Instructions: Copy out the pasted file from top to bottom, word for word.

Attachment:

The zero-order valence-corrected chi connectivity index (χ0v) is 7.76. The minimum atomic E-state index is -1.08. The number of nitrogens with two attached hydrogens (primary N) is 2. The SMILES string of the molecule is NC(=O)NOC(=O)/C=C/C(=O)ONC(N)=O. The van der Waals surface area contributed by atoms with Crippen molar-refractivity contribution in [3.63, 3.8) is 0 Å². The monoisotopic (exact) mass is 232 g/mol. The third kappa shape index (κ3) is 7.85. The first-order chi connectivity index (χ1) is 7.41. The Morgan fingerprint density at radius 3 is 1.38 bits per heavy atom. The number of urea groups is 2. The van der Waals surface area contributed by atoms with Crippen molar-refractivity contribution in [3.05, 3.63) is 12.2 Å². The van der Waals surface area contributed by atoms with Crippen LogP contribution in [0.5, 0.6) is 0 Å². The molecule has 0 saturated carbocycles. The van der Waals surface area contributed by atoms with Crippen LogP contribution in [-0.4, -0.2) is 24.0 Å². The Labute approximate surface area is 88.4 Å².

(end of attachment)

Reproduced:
The zero-order valence-corrected chi connectivity index (χ0v) is 7.76. The minimum atomic E-state index is -1.08. The number of nitrogens with two attached hydrogens (primary N) is 2. The SMILES string of the molecule is NC(=O)NOC(=O)/C=C/C(=O)ONC(N)=O. The van der Waals surface area contributed by atoms with Crippen molar-refractivity contribution in [3.63, 3.8) is 0 Å². The monoisotopic (exact) mass is 232 g/mol. The third kappa shape index (κ3) is 7.85. The first-order chi connectivity index (χ1) is 7.41. The Morgan fingerprint density at radius 3 is 1.38 bits per heavy atom. The number of urea groups is 2. The van der Waals surface area contributed by atoms with Crippen molar-refractivity contribution in [3.05, 3.63) is 12.2 Å². The van der Waals surface area contributed by atoms with Crippen LogP contribution in [0.5, 0.6) is 0 Å². The molecule has 0 saturated carbocycles. The van der Waals surface area contributed by atoms with Crippen LogP contribution in [-0.4, -0.2) is 24.0 Å². The Labute approximate surface area is 88.4 Å².